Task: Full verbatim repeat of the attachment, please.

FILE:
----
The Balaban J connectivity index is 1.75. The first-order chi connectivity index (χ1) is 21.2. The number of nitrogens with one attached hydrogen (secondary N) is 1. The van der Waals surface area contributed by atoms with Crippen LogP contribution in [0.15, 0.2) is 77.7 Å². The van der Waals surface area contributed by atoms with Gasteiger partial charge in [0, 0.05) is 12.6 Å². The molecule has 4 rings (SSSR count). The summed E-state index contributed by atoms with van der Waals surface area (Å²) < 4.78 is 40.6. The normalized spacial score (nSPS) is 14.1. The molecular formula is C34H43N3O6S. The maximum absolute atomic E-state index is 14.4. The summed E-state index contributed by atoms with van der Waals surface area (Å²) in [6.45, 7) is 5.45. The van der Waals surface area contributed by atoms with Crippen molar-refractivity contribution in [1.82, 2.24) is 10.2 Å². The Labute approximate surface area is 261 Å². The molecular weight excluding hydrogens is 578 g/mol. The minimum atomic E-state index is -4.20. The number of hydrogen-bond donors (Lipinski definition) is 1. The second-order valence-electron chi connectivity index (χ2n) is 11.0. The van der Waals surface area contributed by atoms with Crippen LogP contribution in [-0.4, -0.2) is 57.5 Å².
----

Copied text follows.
The Balaban J connectivity index is 1.75. The first-order chi connectivity index (χ1) is 21.2. The number of nitrogens with one attached hydrogen (secondary N) is 1. The van der Waals surface area contributed by atoms with Crippen LogP contribution in [0.15, 0.2) is 77.7 Å². The van der Waals surface area contributed by atoms with Gasteiger partial charge in [0, 0.05) is 12.6 Å². The molecule has 4 rings (SSSR count). The summed E-state index contributed by atoms with van der Waals surface area (Å²) < 4.78 is 40.6. The normalized spacial score (nSPS) is 14.1. The molecular formula is C34H43N3O6S. The maximum absolute atomic E-state index is 14.4. The summed E-state index contributed by atoms with van der Waals surface area (Å²) in [6.45, 7) is 5.45. The van der Waals surface area contributed by atoms with Crippen molar-refractivity contribution in [1.82, 2.24) is 10.2 Å². The Labute approximate surface area is 261 Å². The molecular weight excluding hydrogens is 578 g/mol. The minimum atomic E-state index is -4.20. The number of hydrogen-bond donors (Lipinski definition) is 1. The second-order valence-electron chi connectivity index (χ2n) is 11.0. The van der Waals surface area contributed by atoms with Crippen LogP contribution in [-0.4, -0.2) is 57.5 Å².